Libya’s National Transitional Council (NTC) has said it is close to making a deal with forces still loyal to toppled leader Muammar Gaddafi to gain control of the strategic town of Bani Walid.
In nearby Tarhouna, a military base formerly under the command of Khamis Gaddafi, son of the former ruler, has been taken over by NTC fighters.
“There are negotiations between us and what remains of Gaddafi’s forces there,” Abdulraziq Anndouri, an NTC military commander told Al Jazeera.
“We hope they surrender so there is no more blood spilled, and that they escape to the desert and leave the civilians alone.”
Meanwhile, Mustafa Abdel Jalil, the head of the NTC, said at a press conference in Benghazi on Saturday, that investigations are underway to expose institutional corruption in Libya and cities that have not joined the revolution have been given one week notice to do so.
“At this time there has been some information on financial corruption within institutions will investigate this matter and report the names,” said Jalil.
He added that cities that have not joined the revolution will be given a one week notice to do so and that the NTC has no plans to collect arms from revolutionaries Tripoli.
“There is no mandate from the NTC to collect arms,” he said.
In case negotiations fail, fighters continued to gather to the north and east of the town, where Gaddafi forces are alleged to have carried out a massacre on May 28.
“The fighters are waiting and watching the negotiations, hoping they will be successful and Gaddafi’s men will lay down their arms.” said Al Jazeera’s Sue Turton from Tarhouna.
“If not they will move up the road [from Tarhouna] to Bani Walid to attack, and more blood will be spilled.”
There have been suggestions from revolutionary fighters that members of the Gaddafi family are in Bani Walid although others have said they have escaped to Sirte, Sabha or near the Tunisian border, Turton added.
“We are aware of his [Gaddafi’s] whereabouts,” Ali Tarhouni, the NTC’s interim oil minister, said at a press conference earlier on Saturday.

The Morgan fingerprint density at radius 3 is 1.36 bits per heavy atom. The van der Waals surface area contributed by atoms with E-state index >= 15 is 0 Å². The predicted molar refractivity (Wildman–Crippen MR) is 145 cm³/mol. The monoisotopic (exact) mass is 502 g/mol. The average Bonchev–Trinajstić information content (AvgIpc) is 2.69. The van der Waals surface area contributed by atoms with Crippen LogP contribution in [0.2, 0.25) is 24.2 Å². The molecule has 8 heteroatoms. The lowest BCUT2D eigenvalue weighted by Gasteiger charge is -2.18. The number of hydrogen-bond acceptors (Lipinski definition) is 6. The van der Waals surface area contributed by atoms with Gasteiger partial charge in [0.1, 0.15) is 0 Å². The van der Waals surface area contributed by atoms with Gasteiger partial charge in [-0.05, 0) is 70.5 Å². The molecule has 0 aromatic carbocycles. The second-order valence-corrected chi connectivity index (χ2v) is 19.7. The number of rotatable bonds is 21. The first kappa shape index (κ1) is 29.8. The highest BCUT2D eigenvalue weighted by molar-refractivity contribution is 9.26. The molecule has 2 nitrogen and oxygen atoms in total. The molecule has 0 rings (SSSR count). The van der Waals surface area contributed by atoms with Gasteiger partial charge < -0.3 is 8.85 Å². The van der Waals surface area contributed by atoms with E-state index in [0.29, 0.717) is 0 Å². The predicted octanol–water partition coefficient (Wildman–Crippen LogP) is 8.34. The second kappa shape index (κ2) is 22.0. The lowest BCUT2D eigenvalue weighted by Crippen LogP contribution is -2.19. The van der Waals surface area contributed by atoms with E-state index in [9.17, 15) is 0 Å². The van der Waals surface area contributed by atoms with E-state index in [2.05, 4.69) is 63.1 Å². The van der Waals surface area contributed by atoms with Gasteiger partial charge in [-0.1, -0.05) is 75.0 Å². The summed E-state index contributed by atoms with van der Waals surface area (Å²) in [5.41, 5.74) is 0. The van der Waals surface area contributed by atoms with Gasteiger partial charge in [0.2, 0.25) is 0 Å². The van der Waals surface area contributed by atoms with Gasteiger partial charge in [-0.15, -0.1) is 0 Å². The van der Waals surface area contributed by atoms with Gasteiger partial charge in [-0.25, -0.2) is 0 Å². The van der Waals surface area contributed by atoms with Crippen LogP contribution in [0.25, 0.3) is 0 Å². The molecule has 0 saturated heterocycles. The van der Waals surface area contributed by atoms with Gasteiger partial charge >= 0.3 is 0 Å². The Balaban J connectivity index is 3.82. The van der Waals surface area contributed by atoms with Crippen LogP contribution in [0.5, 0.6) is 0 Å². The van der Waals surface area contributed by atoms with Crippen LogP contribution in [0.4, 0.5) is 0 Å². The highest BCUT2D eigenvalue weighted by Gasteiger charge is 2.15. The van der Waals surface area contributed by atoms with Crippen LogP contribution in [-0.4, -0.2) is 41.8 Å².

Fighters sent home
The interior and security minister of Libya’s NTC has said that fighters from elsewhere who helped to liberate Tripoli, the capital, should begin going home front Saturday.
“Starting Saturday there will be a large number of security personnel and policemen who will go back to work,” Ahmed Darrad said in Tripoli on Friday.
“Now the revolutionaries of Tripoli are able to protect their own city,” Darrad said.
The demand comes as leaders of the NTC said they would move to Tripoli, pledging to restore order and stage elections in 20 months.
“We will go to Tripoli next week. Tripoli is our capital,” Jalil told dignitaries and tribesmen in Benghazi on Friday.
The NTC is reportedly building its foreign relationships in order to negotiate and renegotiate energy deals, as Libya’s economy largely depends on oil exports.
Russian Foreign Minister Sergei Lavrov announced on Saturday that Russia had invited members of Libya’s transitional government to Moscow for energy talks, the Interfax news agency reported.
The talks, announced on Saturday at a regional summit in Tajikistan, are planned to discuss the future of energy contracts signed during Gaddafi’s rule.
“They suggested holding meetings. We invited representatives to Moscow on their request. We will discuss all this with them,” Lavrov said.
The idea for talks had come from Libyan officials, Lavrov was quoted as saying.
Russia on Thursday recognised the NTC as the legitimate government of Libya, three months after some Western states.
Before the conflict broke out in Libya, Russian energy giant Gazprom sealed a deal with Italian energy concern Eni to acquire 33 percent of Eni’s shares in Libya’s Elephant oil and gas field project worth 113 million euros.
That deal has remained in the air as it needs approval from the Libyan side.
The NTC had signalled that countries which supported the NTC during the six-month conflict would have the priority in regard to energy projects.